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Robert E. Lee (search for this): chapter 15
sworn to the United States, and, under the false doctrine of State supremacy taught by Southern leaders, gave their professional skill and experience to the destruction of the government which had educated and honored them. The defection of Robert E. Lee was a conspicuous example, and his loss to the Union and service to the rebel army cannot easily be measured. So, also, were the similar cases of Adjutant-General Cooper and Quartermaster-General Johnston. In gratifying contrast stands the as not to be thought of; and the old general gracefully waived his preference and contributed his best judgment to the perfecting of an immediate campaign into Virginia. The Confederate forces in Virginia had been gathered by the orders of General Lee into a defensive position at Manassas Junction; where a railroad from Richmond and another from Harper's Ferry come together. Here General Beauregard, who had organized and conducted the Sumter bombardment, had command of a total of about twe
Nathaniel Lyon (search for this): chapter 15
fronting Union and Confederate forces began to produce the conflicts and casualties of earnest war. As yet they were both few and unimportant: the assassination of Ellsworth when Alexandria was occupied; a slight cavalry skirmish at Fairfax Court House; the rout of a Confederate regiment at Philippi, West Virginia; the blundering leadership through which two Union detachments fired upon each other in the dark at Big Bethel, Virginia; the ambush of a Union railroad train at Vienna Station; and Lyon's skirmish, which scattered the first collection of rebels at Boonville, Missouri. Comparatively speaking, all these were trivial in numbers of dead and wounded — the first few drops of blood before the heavy sanguinary showers the future was destined to bring. But the effect upon the public was irritating and painful to a degree entirely out of proportion to their real extent and gravity. The relative loss and gain in these affairs was not greatly unequal. The victories of Philippi an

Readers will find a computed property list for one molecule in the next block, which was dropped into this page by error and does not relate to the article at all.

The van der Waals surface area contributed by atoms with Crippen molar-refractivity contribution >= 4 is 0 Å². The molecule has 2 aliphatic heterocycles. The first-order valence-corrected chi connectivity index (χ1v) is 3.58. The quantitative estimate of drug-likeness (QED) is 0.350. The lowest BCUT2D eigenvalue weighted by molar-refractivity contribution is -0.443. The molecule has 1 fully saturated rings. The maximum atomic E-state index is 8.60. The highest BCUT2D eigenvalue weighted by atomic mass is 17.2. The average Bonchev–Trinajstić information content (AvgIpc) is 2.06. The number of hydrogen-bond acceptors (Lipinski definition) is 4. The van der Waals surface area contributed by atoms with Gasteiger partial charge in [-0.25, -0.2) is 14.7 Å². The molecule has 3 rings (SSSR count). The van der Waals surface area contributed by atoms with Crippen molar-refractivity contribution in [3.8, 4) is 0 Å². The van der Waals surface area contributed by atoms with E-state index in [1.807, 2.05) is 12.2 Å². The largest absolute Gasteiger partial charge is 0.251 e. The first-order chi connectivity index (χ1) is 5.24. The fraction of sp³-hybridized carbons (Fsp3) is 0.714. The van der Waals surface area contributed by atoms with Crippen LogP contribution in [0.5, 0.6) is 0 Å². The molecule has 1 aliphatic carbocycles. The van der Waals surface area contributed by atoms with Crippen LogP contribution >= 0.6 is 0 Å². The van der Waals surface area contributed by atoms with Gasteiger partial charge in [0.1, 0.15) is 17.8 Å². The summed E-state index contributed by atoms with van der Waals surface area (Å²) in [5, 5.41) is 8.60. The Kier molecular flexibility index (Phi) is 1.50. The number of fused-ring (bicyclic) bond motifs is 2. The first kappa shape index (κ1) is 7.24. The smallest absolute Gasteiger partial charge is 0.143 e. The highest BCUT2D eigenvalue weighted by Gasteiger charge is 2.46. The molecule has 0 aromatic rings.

Beauregard (search for this): chapter 15
ction; where a railroad from Richmond and another from Harper's Ferry come together. Here General Beauregard, who had organized and conducted the Sumter bombardment, had command of a total of about tguard the entrance to the Shenandoah valley; and an understanding existed between Johnston and Beauregard, that in case either were attacked, the other would come to his aid by the quick railroad tranll should march from Washington against Manassas and Bull Run, with a force sufficient to beat Beauregard, while General Patterson, who had concentrated the bulk of the Pennsylvania regiments in the nld move against Johnston, and either fight or hold him so that he could not come to the aid of Beauregard. At the council McDowell emphasized the danger of such a junction; but General Scott assured er of such a junction; but General Scott assured him: If Johnston joins Beauregard, he shall have Patterson on his heels. With this understanding, McDowell's movement was ordered to begin on July 9.